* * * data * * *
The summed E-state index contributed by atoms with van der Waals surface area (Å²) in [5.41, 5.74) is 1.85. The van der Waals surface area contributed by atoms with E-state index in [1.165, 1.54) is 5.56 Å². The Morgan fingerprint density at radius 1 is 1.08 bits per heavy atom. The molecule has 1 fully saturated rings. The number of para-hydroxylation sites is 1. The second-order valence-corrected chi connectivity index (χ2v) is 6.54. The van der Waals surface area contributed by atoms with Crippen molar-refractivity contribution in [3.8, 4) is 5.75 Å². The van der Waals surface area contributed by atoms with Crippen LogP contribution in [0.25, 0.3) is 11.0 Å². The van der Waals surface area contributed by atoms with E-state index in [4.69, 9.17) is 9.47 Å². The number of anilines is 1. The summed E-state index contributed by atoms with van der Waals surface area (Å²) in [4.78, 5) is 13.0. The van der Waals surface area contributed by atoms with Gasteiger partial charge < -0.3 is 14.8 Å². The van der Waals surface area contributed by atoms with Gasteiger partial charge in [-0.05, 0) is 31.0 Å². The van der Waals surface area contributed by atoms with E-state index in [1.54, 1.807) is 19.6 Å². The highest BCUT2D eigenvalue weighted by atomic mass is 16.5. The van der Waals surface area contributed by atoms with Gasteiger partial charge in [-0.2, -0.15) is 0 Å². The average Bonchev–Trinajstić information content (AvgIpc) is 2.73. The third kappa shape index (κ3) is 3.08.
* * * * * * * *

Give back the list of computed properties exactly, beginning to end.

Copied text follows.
The summed E-state index contributed by atoms with van der Waals surface area (Å²) in [5.41, 5.74) is 1.85. The van der Waals surface area contributed by atoms with E-state index in [1.165, 1.54) is 5.56 Å². The Morgan fingerprint density at radius 1 is 1.08 bits per heavy atom. The molecule has 1 fully saturated rings. The number of para-hydroxylation sites is 1. The second-order valence-corrected chi connectivity index (χ2v) is 6.54. The van der Waals surface area contributed by atoms with Crippen molar-refractivity contribution in [3.8, 4) is 5.75 Å². The van der Waals surface area contributed by atoms with Crippen LogP contribution in [0.25, 0.3) is 11.0 Å². The van der Waals surface area contributed by atoms with E-state index in [4.69, 9.17) is 9.47 Å². The number of anilines is 1. The summed E-state index contributed by atoms with van der Waals surface area (Å²) in [4.78, 5) is 13.0. The van der Waals surface area contributed by atoms with Gasteiger partial charge < -0.3 is 14.8 Å². The van der Waals surface area contributed by atoms with Gasteiger partial charge in [-0.05, 0) is 31.0 Å². The van der Waals surface area contributed by atoms with E-state index in [1.54, 1.807) is 19.6 Å². The highest BCUT2D eigenvalue weighted by atomic mass is 16.5. The van der Waals surface area contributed by atoms with Gasteiger partial charge in [-0.2, -0.15) is 0 Å². The average Bonchev–Trinajstić information content (AvgIpc) is 2.73. The third kappa shape index (κ3) is 3.08.